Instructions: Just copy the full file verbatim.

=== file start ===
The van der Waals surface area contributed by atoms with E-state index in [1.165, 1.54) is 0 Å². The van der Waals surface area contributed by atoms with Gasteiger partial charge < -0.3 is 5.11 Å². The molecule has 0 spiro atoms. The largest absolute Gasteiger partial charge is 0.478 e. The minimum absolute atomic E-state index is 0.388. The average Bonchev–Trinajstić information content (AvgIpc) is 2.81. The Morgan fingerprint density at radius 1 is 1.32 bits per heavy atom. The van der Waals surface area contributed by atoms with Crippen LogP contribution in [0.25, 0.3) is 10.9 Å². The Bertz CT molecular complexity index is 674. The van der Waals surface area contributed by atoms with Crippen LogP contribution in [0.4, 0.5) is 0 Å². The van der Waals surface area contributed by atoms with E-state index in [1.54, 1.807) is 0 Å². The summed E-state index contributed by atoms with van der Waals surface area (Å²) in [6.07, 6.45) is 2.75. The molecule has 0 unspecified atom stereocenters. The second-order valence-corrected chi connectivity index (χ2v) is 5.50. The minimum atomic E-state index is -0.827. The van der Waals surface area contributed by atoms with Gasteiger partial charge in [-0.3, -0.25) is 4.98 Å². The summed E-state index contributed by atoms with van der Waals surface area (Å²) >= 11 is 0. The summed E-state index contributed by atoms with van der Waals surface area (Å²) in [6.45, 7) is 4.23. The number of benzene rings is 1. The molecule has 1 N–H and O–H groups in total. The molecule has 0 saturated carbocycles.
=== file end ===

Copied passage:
The van der Waals surface area contributed by atoms with E-state index in [1.165, 1.54) is 0 Å². The van der Waals surface area contributed by atoms with Gasteiger partial charge < -0.3 is 5.11 Å². The molecule has 0 spiro atoms. The largest absolute Gasteiger partial charge is 0.478 e. The minimum absolute atomic E-state index is 0.388. The average Bonchev–Trinajstić information content (AvgIpc) is 2.81. The Morgan fingerprint density at radius 1 is 1.32 bits per heavy atom. The van der Waals surface area contributed by atoms with Crippen LogP contribution in [0.25, 0.3) is 10.9 Å². The Bertz CT molecular complexity index is 674. The van der Waals surface area contributed by atoms with Crippen LogP contribution in [0.4, 0.5) is 0 Å². The van der Waals surface area contributed by atoms with E-state index in [1.54, 1.807) is 0 Å². The summed E-state index contributed by atoms with van der Waals surface area (Å²) in [6.07, 6.45) is 2.75. The molecule has 0 unspecified atom stereocenters. The second-order valence-corrected chi connectivity index (χ2v) is 5.50. The minimum atomic E-state index is -0.827. The van der Waals surface area contributed by atoms with Gasteiger partial charge in [-0.3, -0.25) is 4.98 Å². The summed E-state index contributed by atoms with van der Waals surface area (Å²) >= 11 is 0. The summed E-state index contributed by atoms with van der Waals surface area (Å²) in [6.45, 7) is 4.23. The number of benzene rings is 1. The molecule has 1 N–H and O–H groups in total. The molecule has 0 saturated carbocycles.